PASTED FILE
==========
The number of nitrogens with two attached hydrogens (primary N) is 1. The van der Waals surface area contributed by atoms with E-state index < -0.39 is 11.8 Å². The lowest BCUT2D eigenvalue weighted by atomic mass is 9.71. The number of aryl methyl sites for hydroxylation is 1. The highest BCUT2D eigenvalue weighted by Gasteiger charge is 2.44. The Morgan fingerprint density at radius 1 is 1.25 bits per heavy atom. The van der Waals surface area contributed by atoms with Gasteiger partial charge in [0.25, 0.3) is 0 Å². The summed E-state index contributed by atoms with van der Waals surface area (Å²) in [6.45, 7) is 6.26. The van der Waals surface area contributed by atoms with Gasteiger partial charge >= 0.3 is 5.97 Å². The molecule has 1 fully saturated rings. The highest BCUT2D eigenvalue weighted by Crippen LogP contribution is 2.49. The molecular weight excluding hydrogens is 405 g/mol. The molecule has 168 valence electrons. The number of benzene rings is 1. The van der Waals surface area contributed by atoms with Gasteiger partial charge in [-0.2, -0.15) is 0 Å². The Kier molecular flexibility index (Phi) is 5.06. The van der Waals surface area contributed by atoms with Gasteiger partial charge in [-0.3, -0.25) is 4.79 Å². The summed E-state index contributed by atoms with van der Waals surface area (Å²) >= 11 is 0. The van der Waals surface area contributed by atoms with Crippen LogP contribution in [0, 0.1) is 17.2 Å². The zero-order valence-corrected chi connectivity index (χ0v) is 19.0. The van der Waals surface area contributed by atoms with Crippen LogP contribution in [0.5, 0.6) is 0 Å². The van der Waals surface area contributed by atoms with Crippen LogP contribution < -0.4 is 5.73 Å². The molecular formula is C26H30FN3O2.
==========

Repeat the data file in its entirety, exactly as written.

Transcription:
The number of nitrogens with two attached hydrogens (primary N) is 1. The van der Waals surface area contributed by atoms with E-state index < -0.39 is 11.8 Å². The lowest BCUT2D eigenvalue weighted by atomic mass is 9.71. The number of aryl methyl sites for hydroxylation is 1. The highest BCUT2D eigenvalue weighted by Gasteiger charge is 2.44. The Morgan fingerprint density at radius 1 is 1.25 bits per heavy atom. The van der Waals surface area contributed by atoms with Gasteiger partial charge in [0.25, 0.3) is 0 Å². The summed E-state index contributed by atoms with van der Waals surface area (Å²) in [6.45, 7) is 6.26. The van der Waals surface area contributed by atoms with Gasteiger partial charge >= 0.3 is 5.97 Å². The molecule has 1 fully saturated rings. The highest BCUT2D eigenvalue weighted by Crippen LogP contribution is 2.49. The molecular weight excluding hydrogens is 405 g/mol. The molecule has 168 valence electrons. The number of benzene rings is 1. The van der Waals surface area contributed by atoms with Gasteiger partial charge in [-0.2, -0.15) is 0 Å². The Kier molecular flexibility index (Phi) is 5.06. The van der Waals surface area contributed by atoms with Gasteiger partial charge in [-0.3, -0.25) is 4.79 Å². The summed E-state index contributed by atoms with van der Waals surface area (Å²) >= 11 is 0. The van der Waals surface area contributed by atoms with Crippen LogP contribution in [0, 0.1) is 17.2 Å². The zero-order valence-corrected chi connectivity index (χ0v) is 19.0. The van der Waals surface area contributed by atoms with Crippen LogP contribution in [0.5, 0.6) is 0 Å². The van der Waals surface area contributed by atoms with Crippen LogP contribution < -0.4 is 5.73 Å². The molecular formula is C26H30FN3O2.